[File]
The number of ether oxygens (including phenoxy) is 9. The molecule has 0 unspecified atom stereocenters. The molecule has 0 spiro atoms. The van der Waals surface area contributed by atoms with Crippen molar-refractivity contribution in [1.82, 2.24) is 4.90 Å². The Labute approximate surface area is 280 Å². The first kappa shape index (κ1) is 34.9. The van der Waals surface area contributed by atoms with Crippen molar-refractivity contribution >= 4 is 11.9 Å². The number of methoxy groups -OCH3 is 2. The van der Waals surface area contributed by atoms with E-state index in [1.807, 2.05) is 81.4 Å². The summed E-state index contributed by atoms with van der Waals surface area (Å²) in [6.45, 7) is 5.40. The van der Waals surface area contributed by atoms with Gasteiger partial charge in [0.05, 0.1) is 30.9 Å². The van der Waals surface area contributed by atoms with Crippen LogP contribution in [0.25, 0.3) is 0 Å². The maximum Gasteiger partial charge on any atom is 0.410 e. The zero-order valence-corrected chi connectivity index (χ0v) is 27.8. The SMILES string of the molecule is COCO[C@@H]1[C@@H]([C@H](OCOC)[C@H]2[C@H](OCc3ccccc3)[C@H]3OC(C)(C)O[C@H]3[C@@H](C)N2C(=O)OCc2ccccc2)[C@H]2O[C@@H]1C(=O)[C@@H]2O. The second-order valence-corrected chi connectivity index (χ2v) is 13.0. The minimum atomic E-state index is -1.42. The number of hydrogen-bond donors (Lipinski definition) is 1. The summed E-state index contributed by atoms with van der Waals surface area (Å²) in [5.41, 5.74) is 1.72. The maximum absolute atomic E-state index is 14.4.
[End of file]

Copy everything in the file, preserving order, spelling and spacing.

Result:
The number of ether oxygens (including phenoxy) is 9. The molecule has 0 unspecified atom stereocenters. The molecule has 0 spiro atoms. The van der Waals surface area contributed by atoms with Crippen molar-refractivity contribution in [1.82, 2.24) is 4.90 Å². The Labute approximate surface area is 280 Å². The first kappa shape index (κ1) is 34.9. The van der Waals surface area contributed by atoms with Crippen molar-refractivity contribution >= 4 is 11.9 Å². The number of methoxy groups -OCH3 is 2. The van der Waals surface area contributed by atoms with E-state index in [1.807, 2.05) is 81.4 Å². The summed E-state index contributed by atoms with van der Waals surface area (Å²) in [6.45, 7) is 5.40. The van der Waals surface area contributed by atoms with Gasteiger partial charge in [0.05, 0.1) is 30.9 Å². The van der Waals surface area contributed by atoms with Crippen LogP contribution in [0.25, 0.3) is 0 Å². The maximum Gasteiger partial charge on any atom is 0.410 e. The zero-order valence-corrected chi connectivity index (χ0v) is 27.8. The SMILES string of the molecule is COCO[C@@H]1[C@@H]([C@H](OCOC)[C@H]2[C@H](OCc3ccccc3)[C@H]3OC(C)(C)O[C@H]3[C@@H](C)N2C(=O)OCc2ccccc2)[C@H]2O[C@@H]1C(=O)[C@@H]2O. The second-order valence-corrected chi connectivity index (χ2v) is 13.0. The minimum atomic E-state index is -1.42. The number of hydrogen-bond donors (Lipinski definition) is 1. The summed E-state index contributed by atoms with van der Waals surface area (Å²) in [5.41, 5.74) is 1.72. The maximum absolute atomic E-state index is 14.4.